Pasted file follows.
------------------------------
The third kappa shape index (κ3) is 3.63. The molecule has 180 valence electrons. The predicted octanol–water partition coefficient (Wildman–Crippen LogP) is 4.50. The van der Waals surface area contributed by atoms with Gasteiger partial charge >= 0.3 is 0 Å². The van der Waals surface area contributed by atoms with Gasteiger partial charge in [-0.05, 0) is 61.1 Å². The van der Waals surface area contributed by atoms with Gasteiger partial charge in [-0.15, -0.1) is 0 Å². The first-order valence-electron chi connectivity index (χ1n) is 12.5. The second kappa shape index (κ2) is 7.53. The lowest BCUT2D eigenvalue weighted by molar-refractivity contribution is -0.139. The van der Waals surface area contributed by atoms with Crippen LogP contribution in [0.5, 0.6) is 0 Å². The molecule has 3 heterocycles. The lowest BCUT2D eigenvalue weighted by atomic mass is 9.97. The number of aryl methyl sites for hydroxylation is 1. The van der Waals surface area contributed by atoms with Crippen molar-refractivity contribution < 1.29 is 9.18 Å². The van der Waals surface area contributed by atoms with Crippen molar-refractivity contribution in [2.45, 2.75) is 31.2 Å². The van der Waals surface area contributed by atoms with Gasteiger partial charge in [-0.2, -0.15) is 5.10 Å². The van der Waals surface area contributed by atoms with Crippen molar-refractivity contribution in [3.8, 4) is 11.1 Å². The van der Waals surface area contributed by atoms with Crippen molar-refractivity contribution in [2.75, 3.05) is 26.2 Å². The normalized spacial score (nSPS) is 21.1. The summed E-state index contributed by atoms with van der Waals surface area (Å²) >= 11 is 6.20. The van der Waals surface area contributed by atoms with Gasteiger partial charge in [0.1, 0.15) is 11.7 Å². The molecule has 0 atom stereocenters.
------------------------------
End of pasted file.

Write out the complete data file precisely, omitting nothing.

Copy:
The third kappa shape index (κ3) is 3.63. The molecule has 180 valence electrons. The predicted octanol–water partition coefficient (Wildman–Crippen LogP) is 4.50. The van der Waals surface area contributed by atoms with Gasteiger partial charge >= 0.3 is 0 Å². The van der Waals surface area contributed by atoms with Gasteiger partial charge in [-0.05, 0) is 61.1 Å². The van der Waals surface area contributed by atoms with Gasteiger partial charge in [-0.15, -0.1) is 0 Å². The first-order valence-electron chi connectivity index (χ1n) is 12.5. The second kappa shape index (κ2) is 7.53. The lowest BCUT2D eigenvalue weighted by molar-refractivity contribution is -0.139. The van der Waals surface area contributed by atoms with Crippen LogP contribution in [0.5, 0.6) is 0 Å². The molecule has 3 heterocycles. The lowest BCUT2D eigenvalue weighted by atomic mass is 9.97. The number of aryl methyl sites for hydroxylation is 1. The van der Waals surface area contributed by atoms with Crippen molar-refractivity contribution < 1.29 is 9.18 Å². The van der Waals surface area contributed by atoms with Crippen molar-refractivity contribution in [2.45, 2.75) is 31.2 Å². The van der Waals surface area contributed by atoms with Gasteiger partial charge in [-0.2, -0.15) is 5.10 Å². The van der Waals surface area contributed by atoms with Crippen molar-refractivity contribution in [3.8, 4) is 11.1 Å². The van der Waals surface area contributed by atoms with Crippen molar-refractivity contribution in [2.75, 3.05) is 26.2 Å². The normalized spacial score (nSPS) is 21.1. The summed E-state index contributed by atoms with van der Waals surface area (Å²) >= 11 is 6.20. The van der Waals surface area contributed by atoms with Gasteiger partial charge in [0.1, 0.15) is 11.7 Å². The molecule has 0 atom stereocenters.